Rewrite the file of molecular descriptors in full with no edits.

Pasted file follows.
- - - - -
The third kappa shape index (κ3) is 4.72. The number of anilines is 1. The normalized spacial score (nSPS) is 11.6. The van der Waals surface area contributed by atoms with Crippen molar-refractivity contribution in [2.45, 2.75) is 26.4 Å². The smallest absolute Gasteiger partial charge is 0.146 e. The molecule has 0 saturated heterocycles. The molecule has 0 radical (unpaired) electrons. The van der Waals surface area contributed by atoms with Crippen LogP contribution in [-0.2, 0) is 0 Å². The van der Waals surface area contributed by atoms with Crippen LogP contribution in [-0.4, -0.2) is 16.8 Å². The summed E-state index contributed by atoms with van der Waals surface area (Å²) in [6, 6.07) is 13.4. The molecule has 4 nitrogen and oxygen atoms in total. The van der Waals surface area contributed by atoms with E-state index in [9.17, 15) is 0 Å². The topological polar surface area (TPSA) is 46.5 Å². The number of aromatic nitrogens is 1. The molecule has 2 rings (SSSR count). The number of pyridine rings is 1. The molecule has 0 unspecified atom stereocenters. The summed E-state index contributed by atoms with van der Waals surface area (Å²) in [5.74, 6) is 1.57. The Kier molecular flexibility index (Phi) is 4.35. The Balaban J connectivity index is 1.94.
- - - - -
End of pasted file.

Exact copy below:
The third kappa shape index (κ3) is 4.72. The number of anilines is 1. The normalized spacial score (nSPS) is 11.6. The van der Waals surface area contributed by atoms with Crippen molar-refractivity contribution in [2.45, 2.75) is 26.4 Å². The smallest absolute Gasteiger partial charge is 0.146 e. The molecule has 0 saturated heterocycles. The molecule has 0 radical (unpaired) electrons. The van der Waals surface area contributed by atoms with Crippen LogP contribution in [-0.2, 0) is 0 Å². The van der Waals surface area contributed by atoms with Crippen LogP contribution in [-0.4, -0.2) is 16.8 Å². The summed E-state index contributed by atoms with van der Waals surface area (Å²) in [6, 6.07) is 13.4. The molecule has 4 nitrogen and oxygen atoms in total. The van der Waals surface area contributed by atoms with E-state index in [9.17, 15) is 0 Å². The topological polar surface area (TPSA) is 46.5 Å². The number of aromatic nitrogens is 1. The molecule has 2 rings (SSSR count). The number of pyridine rings is 1. The molecule has 0 unspecified atom stereocenters. The summed E-state index contributed by atoms with van der Waals surface area (Å²) in [5.74, 6) is 1.57. The Kier molecular flexibility index (Phi) is 4.35. The Balaban J connectivity index is 1.94.